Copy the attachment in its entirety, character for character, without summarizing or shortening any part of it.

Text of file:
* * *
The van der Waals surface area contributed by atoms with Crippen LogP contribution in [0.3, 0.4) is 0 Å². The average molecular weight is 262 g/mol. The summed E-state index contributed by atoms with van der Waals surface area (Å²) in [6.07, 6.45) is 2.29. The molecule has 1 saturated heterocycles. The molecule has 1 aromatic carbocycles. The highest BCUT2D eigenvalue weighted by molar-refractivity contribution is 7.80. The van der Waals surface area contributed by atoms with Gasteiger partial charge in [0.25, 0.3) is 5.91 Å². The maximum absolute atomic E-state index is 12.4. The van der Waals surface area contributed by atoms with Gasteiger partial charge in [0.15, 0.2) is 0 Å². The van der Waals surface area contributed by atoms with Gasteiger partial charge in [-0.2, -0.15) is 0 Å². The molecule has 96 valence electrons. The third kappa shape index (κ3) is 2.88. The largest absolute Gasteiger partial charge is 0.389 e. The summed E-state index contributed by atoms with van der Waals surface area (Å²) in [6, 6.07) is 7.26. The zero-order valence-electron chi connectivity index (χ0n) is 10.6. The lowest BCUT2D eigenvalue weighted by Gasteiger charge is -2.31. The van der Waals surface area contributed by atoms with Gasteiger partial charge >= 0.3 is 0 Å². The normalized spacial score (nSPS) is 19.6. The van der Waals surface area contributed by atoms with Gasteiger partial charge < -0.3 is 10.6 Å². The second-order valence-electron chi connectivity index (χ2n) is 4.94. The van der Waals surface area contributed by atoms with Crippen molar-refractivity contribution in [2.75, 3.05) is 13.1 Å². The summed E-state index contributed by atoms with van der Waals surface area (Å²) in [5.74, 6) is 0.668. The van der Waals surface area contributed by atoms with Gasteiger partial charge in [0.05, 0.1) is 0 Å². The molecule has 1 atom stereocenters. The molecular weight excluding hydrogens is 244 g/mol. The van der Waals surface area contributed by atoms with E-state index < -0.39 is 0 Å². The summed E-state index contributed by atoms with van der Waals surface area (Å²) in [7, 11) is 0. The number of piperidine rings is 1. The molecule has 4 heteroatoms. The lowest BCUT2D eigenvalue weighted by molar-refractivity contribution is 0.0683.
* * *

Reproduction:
The van der Waals surface area contributed by atoms with Crippen LogP contribution in [0.3, 0.4) is 0 Å². The average molecular weight is 262 g/mol. The summed E-state index contributed by atoms with van der Waals surface area (Å²) in [6.07, 6.45) is 2.29. The molecule has 1 saturated heterocycles. The molecule has 1 aromatic carbocycles. The highest BCUT2D eigenvalue weighted by molar-refractivity contribution is 7.80. The van der Waals surface area contributed by atoms with Gasteiger partial charge in [0.25, 0.3) is 5.91 Å². The maximum absolute atomic E-state index is 12.4. The van der Waals surface area contributed by atoms with Gasteiger partial charge in [0.15, 0.2) is 0 Å². The van der Waals surface area contributed by atoms with Gasteiger partial charge in [-0.2, -0.15) is 0 Å². The molecule has 96 valence electrons. The third kappa shape index (κ3) is 2.88. The largest absolute Gasteiger partial charge is 0.389 e. The summed E-state index contributed by atoms with van der Waals surface area (Å²) in [6, 6.07) is 7.26. The zero-order valence-electron chi connectivity index (χ0n) is 10.6. The lowest BCUT2D eigenvalue weighted by Gasteiger charge is -2.31. The van der Waals surface area contributed by atoms with Gasteiger partial charge >= 0.3 is 0 Å². The normalized spacial score (nSPS) is 19.6. The van der Waals surface area contributed by atoms with Gasteiger partial charge < -0.3 is 10.6 Å². The second-order valence-electron chi connectivity index (χ2n) is 4.94. The van der Waals surface area contributed by atoms with Crippen molar-refractivity contribution in [2.75, 3.05) is 13.1 Å². The summed E-state index contributed by atoms with van der Waals surface area (Å²) in [5.74, 6) is 0.668. The van der Waals surface area contributed by atoms with Gasteiger partial charge in [0.05, 0.1) is 0 Å². The molecule has 1 atom stereocenters. The molecular weight excluding hydrogens is 244 g/mol. The van der Waals surface area contributed by atoms with E-state index < -0.39 is 0 Å². The summed E-state index contributed by atoms with van der Waals surface area (Å²) in [7, 11) is 0. The number of piperidine rings is 1. The molecule has 4 heteroatoms. The lowest BCUT2D eigenvalue weighted by molar-refractivity contribution is 0.0683.